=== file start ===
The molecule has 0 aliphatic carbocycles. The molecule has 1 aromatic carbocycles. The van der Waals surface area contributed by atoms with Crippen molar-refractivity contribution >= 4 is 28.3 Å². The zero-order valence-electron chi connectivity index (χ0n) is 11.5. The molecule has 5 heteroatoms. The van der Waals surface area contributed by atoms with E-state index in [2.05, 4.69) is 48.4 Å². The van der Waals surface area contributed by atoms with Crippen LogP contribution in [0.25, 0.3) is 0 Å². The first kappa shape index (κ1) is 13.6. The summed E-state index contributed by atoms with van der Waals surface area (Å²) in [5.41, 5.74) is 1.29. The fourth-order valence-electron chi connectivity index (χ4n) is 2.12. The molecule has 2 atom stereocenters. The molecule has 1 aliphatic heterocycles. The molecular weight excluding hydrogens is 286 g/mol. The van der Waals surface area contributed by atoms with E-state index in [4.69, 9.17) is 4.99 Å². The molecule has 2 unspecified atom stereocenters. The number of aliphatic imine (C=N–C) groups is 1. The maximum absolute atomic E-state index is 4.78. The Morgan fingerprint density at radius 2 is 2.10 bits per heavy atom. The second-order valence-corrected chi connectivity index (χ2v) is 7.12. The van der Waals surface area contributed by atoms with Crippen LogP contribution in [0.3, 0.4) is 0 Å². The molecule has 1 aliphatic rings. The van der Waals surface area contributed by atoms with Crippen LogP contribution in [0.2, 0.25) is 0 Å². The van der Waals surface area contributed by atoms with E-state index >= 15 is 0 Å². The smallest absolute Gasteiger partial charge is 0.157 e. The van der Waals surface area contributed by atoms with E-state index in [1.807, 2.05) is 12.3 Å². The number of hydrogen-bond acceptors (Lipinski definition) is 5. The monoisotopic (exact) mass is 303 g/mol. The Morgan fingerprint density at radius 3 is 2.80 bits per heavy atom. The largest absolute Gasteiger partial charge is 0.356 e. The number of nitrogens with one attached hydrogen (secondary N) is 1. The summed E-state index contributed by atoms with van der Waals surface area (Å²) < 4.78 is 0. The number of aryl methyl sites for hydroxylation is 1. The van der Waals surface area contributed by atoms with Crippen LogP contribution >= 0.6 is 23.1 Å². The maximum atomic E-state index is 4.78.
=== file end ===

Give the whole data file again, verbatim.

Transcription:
The molecule has 0 aliphatic carbocycles. The molecule has 1 aromatic carbocycles. The van der Waals surface area contributed by atoms with Crippen molar-refractivity contribution >= 4 is 28.3 Å². The zero-order valence-electron chi connectivity index (χ0n) is 11.5. The molecule has 5 heteroatoms. The van der Waals surface area contributed by atoms with E-state index in [2.05, 4.69) is 48.4 Å². The van der Waals surface area contributed by atoms with Crippen LogP contribution in [0.25, 0.3) is 0 Å². The first kappa shape index (κ1) is 13.6. The summed E-state index contributed by atoms with van der Waals surface area (Å²) in [5.41, 5.74) is 1.29. The fourth-order valence-electron chi connectivity index (χ4n) is 2.12. The molecule has 2 atom stereocenters. The molecule has 1 aliphatic heterocycles. The molecular weight excluding hydrogens is 286 g/mol. The van der Waals surface area contributed by atoms with E-state index in [4.69, 9.17) is 4.99 Å². The molecule has 2 unspecified atom stereocenters. The number of aliphatic imine (C=N–C) groups is 1. The maximum absolute atomic E-state index is 4.78. The Morgan fingerprint density at radius 2 is 2.10 bits per heavy atom. The second-order valence-corrected chi connectivity index (χ2v) is 7.12. The van der Waals surface area contributed by atoms with Crippen LogP contribution in [0.3, 0.4) is 0 Å². The molecule has 1 aliphatic rings. The van der Waals surface area contributed by atoms with Crippen LogP contribution in [0.2, 0.25) is 0 Å². The van der Waals surface area contributed by atoms with E-state index >= 15 is 0 Å². The smallest absolute Gasteiger partial charge is 0.157 e. The van der Waals surface area contributed by atoms with E-state index in [1.807, 2.05) is 12.3 Å². The number of hydrogen-bond acceptors (Lipinski definition) is 5. The monoisotopic (exact) mass is 303 g/mol. The Morgan fingerprint density at radius 3 is 2.80 bits per heavy atom. The largest absolute Gasteiger partial charge is 0.356 e. The number of nitrogens with one attached hydrogen (secondary N) is 1. The summed E-state index contributed by atoms with van der Waals surface area (Å²) < 4.78 is 0. The number of aryl methyl sites for hydroxylation is 1. The van der Waals surface area contributed by atoms with Crippen LogP contribution >= 0.6 is 23.1 Å². The maximum atomic E-state index is 4.78.